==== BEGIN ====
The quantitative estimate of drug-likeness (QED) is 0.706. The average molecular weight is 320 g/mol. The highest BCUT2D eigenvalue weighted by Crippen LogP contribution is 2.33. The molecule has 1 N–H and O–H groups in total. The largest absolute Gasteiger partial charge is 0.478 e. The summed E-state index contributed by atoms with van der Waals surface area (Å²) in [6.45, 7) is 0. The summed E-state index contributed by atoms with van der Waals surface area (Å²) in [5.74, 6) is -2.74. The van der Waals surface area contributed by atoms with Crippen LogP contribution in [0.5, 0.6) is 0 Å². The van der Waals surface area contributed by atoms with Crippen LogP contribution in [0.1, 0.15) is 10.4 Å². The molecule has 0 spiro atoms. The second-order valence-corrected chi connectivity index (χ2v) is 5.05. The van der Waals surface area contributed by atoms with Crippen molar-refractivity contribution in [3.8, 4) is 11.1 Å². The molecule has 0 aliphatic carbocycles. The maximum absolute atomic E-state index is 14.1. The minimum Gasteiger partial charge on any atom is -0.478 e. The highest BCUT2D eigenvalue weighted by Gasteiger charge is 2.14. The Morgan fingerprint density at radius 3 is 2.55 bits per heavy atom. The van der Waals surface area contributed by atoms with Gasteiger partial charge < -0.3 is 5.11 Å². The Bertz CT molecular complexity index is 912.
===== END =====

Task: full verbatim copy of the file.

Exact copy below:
The quantitative estimate of drug-likeness (QED) is 0.706. The average molecular weight is 320 g/mol. The highest BCUT2D eigenvalue weighted by Crippen LogP contribution is 2.33. The molecule has 1 N–H and O–H groups in total. The largest absolute Gasteiger partial charge is 0.478 e. The summed E-state index contributed by atoms with van der Waals surface area (Å²) in [6.45, 7) is 0. The summed E-state index contributed by atoms with van der Waals surface area (Å²) in [5.74, 6) is -2.74. The van der Waals surface area contributed by atoms with Crippen LogP contribution in [0.5, 0.6) is 0 Å². The van der Waals surface area contributed by atoms with Crippen LogP contribution in [0.1, 0.15) is 10.4 Å². The molecule has 0 spiro atoms. The second-order valence-corrected chi connectivity index (χ2v) is 5.05. The van der Waals surface area contributed by atoms with Crippen molar-refractivity contribution in [3.8, 4) is 11.1 Å². The molecule has 0 aliphatic carbocycles. The maximum absolute atomic E-state index is 14.1. The minimum Gasteiger partial charge on any atom is -0.478 e. The highest BCUT2D eigenvalue weighted by Gasteiger charge is 2.14. The Morgan fingerprint density at radius 3 is 2.55 bits per heavy atom. The van der Waals surface area contributed by atoms with Gasteiger partial charge < -0.3 is 5.11 Å². The Bertz CT molecular complexity index is 912.